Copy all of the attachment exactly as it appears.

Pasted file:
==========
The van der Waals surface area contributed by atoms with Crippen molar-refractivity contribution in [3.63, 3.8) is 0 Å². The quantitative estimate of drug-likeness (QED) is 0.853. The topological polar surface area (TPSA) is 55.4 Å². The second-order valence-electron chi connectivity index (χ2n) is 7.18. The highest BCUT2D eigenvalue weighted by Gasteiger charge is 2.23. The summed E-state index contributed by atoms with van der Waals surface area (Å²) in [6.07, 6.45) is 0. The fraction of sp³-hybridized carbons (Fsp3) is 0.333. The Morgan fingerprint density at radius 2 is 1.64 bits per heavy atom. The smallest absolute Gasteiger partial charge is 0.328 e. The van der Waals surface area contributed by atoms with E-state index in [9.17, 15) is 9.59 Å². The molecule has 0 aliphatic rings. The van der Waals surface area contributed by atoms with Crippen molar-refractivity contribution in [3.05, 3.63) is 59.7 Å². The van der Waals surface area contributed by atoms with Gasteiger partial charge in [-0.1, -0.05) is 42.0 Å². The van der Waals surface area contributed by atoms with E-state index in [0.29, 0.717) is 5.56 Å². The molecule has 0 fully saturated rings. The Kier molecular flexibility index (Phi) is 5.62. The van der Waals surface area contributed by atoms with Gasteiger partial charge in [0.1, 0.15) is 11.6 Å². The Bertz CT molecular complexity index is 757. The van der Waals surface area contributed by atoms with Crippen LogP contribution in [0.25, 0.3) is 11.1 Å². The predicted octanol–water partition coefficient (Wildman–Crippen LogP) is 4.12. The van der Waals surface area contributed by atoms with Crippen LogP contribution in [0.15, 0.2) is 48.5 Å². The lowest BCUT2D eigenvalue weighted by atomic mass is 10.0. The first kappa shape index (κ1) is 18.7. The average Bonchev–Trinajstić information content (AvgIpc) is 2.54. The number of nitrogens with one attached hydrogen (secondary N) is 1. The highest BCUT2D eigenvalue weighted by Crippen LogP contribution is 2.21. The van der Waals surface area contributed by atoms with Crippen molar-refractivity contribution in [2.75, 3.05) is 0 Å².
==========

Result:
The van der Waals surface area contributed by atoms with Crippen molar-refractivity contribution in [3.63, 3.8) is 0 Å². The quantitative estimate of drug-likeness (QED) is 0.853. The topological polar surface area (TPSA) is 55.4 Å². The second-order valence-electron chi connectivity index (χ2n) is 7.18. The highest BCUT2D eigenvalue weighted by Gasteiger charge is 2.23. The summed E-state index contributed by atoms with van der Waals surface area (Å²) in [6.07, 6.45) is 0. The fraction of sp³-hybridized carbons (Fsp3) is 0.333. The Morgan fingerprint density at radius 2 is 1.64 bits per heavy atom. The smallest absolute Gasteiger partial charge is 0.328 e. The van der Waals surface area contributed by atoms with E-state index in [9.17, 15) is 9.59 Å². The molecule has 0 aliphatic rings. The van der Waals surface area contributed by atoms with Crippen molar-refractivity contribution in [3.05, 3.63) is 59.7 Å². The van der Waals surface area contributed by atoms with Gasteiger partial charge in [-0.1, -0.05) is 42.0 Å². The van der Waals surface area contributed by atoms with E-state index in [0.29, 0.717) is 5.56 Å². The molecule has 0 fully saturated rings. The Kier molecular flexibility index (Phi) is 5.62. The van der Waals surface area contributed by atoms with Gasteiger partial charge in [0.1, 0.15) is 11.6 Å². The Bertz CT molecular complexity index is 757. The van der Waals surface area contributed by atoms with Crippen LogP contribution in [0.25, 0.3) is 11.1 Å². The predicted octanol–water partition coefficient (Wildman–Crippen LogP) is 4.12. The van der Waals surface area contributed by atoms with Crippen LogP contribution in [0.15, 0.2) is 48.5 Å². The lowest BCUT2D eigenvalue weighted by atomic mass is 10.0. The first kappa shape index (κ1) is 18.7. The average Bonchev–Trinajstić information content (AvgIpc) is 2.54. The number of nitrogens with one attached hydrogen (secondary N) is 1. The highest BCUT2D eigenvalue weighted by Crippen LogP contribution is 2.21. The van der Waals surface area contributed by atoms with Crippen molar-refractivity contribution in [2.75, 3.05) is 0 Å².